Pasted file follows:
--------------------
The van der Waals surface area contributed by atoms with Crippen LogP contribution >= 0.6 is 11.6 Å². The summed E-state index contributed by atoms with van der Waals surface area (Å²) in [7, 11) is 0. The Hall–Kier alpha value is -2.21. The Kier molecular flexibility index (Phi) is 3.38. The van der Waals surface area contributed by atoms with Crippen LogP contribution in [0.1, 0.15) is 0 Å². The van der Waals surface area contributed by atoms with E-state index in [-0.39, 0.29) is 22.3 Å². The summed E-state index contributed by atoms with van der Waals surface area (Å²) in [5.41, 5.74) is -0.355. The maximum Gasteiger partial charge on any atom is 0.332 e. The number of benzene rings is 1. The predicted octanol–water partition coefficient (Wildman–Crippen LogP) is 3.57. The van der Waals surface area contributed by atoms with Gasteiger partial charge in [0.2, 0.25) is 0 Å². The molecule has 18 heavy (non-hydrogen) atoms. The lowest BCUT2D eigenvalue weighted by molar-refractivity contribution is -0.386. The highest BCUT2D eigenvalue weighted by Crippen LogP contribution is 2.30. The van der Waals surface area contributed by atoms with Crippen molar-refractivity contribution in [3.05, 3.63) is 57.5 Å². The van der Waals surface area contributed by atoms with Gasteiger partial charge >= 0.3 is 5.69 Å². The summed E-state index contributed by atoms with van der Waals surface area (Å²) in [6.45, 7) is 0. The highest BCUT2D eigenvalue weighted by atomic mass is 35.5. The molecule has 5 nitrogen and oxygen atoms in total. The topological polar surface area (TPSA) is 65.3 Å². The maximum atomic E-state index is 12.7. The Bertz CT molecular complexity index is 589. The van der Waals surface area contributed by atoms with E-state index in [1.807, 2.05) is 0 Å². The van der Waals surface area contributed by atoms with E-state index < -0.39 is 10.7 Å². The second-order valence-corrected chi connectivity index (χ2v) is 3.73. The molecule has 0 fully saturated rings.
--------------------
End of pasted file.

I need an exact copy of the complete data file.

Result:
The van der Waals surface area contributed by atoms with Crippen LogP contribution >= 0.6 is 11.6 Å². The summed E-state index contributed by atoms with van der Waals surface area (Å²) in [7, 11) is 0. The Hall–Kier alpha value is -2.21. The Kier molecular flexibility index (Phi) is 3.38. The van der Waals surface area contributed by atoms with Crippen LogP contribution in [0.1, 0.15) is 0 Å². The van der Waals surface area contributed by atoms with E-state index in [-0.39, 0.29) is 22.3 Å². The summed E-state index contributed by atoms with van der Waals surface area (Å²) in [5.41, 5.74) is -0.355. The maximum Gasteiger partial charge on any atom is 0.332 e. The number of benzene rings is 1. The predicted octanol–water partition coefficient (Wildman–Crippen LogP) is 3.57. The van der Waals surface area contributed by atoms with Gasteiger partial charge in [0.2, 0.25) is 0 Å². The molecule has 18 heavy (non-hydrogen) atoms. The lowest BCUT2D eigenvalue weighted by molar-refractivity contribution is -0.386. The highest BCUT2D eigenvalue weighted by Crippen LogP contribution is 2.30. The van der Waals surface area contributed by atoms with Crippen molar-refractivity contribution in [3.05, 3.63) is 57.5 Å². The van der Waals surface area contributed by atoms with Gasteiger partial charge >= 0.3 is 5.69 Å². The summed E-state index contributed by atoms with van der Waals surface area (Å²) in [6.45, 7) is 0. The highest BCUT2D eigenvalue weighted by atomic mass is 35.5. The molecule has 5 nitrogen and oxygen atoms in total. The topological polar surface area (TPSA) is 65.3 Å². The maximum atomic E-state index is 12.7. The Bertz CT molecular complexity index is 589. The van der Waals surface area contributed by atoms with E-state index in [1.807, 2.05) is 0 Å². The van der Waals surface area contributed by atoms with E-state index < -0.39 is 10.7 Å². The second-order valence-corrected chi connectivity index (χ2v) is 3.73. The molecule has 0 fully saturated rings.